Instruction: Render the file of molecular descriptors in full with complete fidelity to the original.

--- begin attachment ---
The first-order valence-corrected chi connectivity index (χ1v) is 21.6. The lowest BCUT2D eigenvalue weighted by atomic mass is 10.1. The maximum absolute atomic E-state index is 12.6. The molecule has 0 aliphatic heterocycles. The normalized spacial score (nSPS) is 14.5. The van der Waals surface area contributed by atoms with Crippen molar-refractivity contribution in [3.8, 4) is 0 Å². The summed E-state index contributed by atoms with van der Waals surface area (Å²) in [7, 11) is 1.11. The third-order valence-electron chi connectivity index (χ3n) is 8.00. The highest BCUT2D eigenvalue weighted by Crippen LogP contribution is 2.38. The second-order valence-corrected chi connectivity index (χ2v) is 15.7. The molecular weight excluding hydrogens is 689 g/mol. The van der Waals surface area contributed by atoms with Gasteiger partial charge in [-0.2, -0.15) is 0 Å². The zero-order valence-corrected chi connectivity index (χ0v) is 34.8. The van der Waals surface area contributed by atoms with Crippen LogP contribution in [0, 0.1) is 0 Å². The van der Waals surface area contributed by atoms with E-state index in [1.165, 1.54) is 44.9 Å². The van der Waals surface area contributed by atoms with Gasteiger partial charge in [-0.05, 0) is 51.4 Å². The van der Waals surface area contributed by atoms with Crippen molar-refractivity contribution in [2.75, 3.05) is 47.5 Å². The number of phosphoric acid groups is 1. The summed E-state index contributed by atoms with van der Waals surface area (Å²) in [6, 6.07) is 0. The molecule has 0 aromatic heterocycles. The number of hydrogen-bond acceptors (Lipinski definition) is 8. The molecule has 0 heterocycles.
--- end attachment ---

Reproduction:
The first-order valence-corrected chi connectivity index (χ1v) is 21.6. The lowest BCUT2D eigenvalue weighted by atomic mass is 10.1. The maximum absolute atomic E-state index is 12.6. The molecule has 0 aliphatic heterocycles. The normalized spacial score (nSPS) is 14.5. The van der Waals surface area contributed by atoms with Crippen molar-refractivity contribution in [3.8, 4) is 0 Å². The summed E-state index contributed by atoms with van der Waals surface area (Å²) in [7, 11) is 1.11. The third-order valence-electron chi connectivity index (χ3n) is 8.00. The highest BCUT2D eigenvalue weighted by Crippen LogP contribution is 2.38. The second-order valence-corrected chi connectivity index (χ2v) is 15.7. The molecular weight excluding hydrogens is 689 g/mol. The van der Waals surface area contributed by atoms with Gasteiger partial charge in [-0.2, -0.15) is 0 Å². The zero-order valence-corrected chi connectivity index (χ0v) is 34.8. The van der Waals surface area contributed by atoms with Crippen LogP contribution in [0, 0.1) is 0 Å². The van der Waals surface area contributed by atoms with E-state index in [1.165, 1.54) is 44.9 Å². The van der Waals surface area contributed by atoms with Gasteiger partial charge in [-0.05, 0) is 51.4 Å². The van der Waals surface area contributed by atoms with Crippen molar-refractivity contribution in [2.75, 3.05) is 47.5 Å². The number of phosphoric acid groups is 1. The summed E-state index contributed by atoms with van der Waals surface area (Å²) in [6, 6.07) is 0. The molecule has 0 aromatic heterocycles. The number of hydrogen-bond acceptors (Lipinski definition) is 8. The molecule has 0 heterocycles.